Elimination of the Taliban’s safe havens inside Pakistan would be helpful in bringing the Afghan terror group to peace talks, a top US envoy has said.
Special US Representative for Afghanistan and Pakistan, Richard Olson said Pakistan has been a “good partner” in reconciliation efforts, but despite that, terrorist safe havens still continue to exist in the country.
“With regard to reconciliation, they have been a good partner. Pakistan was one of the initiators of the quadrilateral coordinating group. They made serious and sustained efforts to bring the Taliban to the table. The Taliban at the end of the day did not come to the table, and I think the onus is on them for that decision,” he told a Washington audience last week.
Olson said the US has been having a dialogue with Pakistan for many years about the existence of such havens.
“We continue to believe that one of the conditions that would be most helpful for getting the Taliban to come to the table would be if they felt greater insecurity about their safe havens in Pakistan. We have very candid and direct discussions with them about that,” Olson said.
The US, he said, continues to believe that Pakistan is key to a peaceful settlement in Afghanistan.
“We certainly encourage the Pakistanis to do anything possible to address the question of safe havens and to address as I said to create a sense of insecurity in the minds of the Taliban about the safe haven that they enjoy in Pakistan,” he said.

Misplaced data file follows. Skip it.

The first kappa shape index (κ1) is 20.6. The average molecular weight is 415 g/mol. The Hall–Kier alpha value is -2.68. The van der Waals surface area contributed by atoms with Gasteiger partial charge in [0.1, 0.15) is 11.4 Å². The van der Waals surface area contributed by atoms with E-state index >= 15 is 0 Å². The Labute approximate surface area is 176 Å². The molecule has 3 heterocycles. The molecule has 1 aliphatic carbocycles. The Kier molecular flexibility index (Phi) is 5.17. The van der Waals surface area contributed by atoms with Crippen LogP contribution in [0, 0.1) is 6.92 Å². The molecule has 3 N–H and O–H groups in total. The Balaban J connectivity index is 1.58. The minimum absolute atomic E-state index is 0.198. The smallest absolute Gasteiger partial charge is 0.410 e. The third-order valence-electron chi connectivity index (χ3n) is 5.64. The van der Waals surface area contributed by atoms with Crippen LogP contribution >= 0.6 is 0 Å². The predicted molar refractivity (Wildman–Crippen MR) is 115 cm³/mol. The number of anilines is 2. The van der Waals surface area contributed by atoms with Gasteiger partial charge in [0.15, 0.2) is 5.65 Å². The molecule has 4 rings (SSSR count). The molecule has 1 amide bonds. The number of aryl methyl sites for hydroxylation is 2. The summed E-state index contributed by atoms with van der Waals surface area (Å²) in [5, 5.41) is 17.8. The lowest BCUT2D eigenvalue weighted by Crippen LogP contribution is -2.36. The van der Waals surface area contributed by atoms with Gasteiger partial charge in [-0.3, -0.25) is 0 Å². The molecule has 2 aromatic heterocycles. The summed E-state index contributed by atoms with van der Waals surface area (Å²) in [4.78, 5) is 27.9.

Olson also praised India’s efforts in assisting Afghanistan with its development projects.
“India has been a useful partner for Afghanistan. When Prime Minister Modi visited Afghanistan, he pledged a billion dollars of assistance. And of course, India has been actively engaged in development of Afghanistan reconstructing the Salma Dam outside of Herat, and a number of other development projects,” he said.
He also appreciated the “important and welcome” security assistance provided by India to Afghanistan in terms of helping the strife-torn country build up their air force.
Asked if India’s developmental activities in Afghanistan are upsetting Pakistan, he said “We don’t see India in partnership, especially in the areas that I’ve described, as being something that comes at the expense of Pakistan.”
“There is also an enhanced US-India partnership happening these days. And we don’t see that in zero sum game terms. We don’t see that as being at the expense of our relationship with Pakistan. We continue to be a partner with Pakistan and encourage them to play a constructive and helpful role with regard to Afghanistan.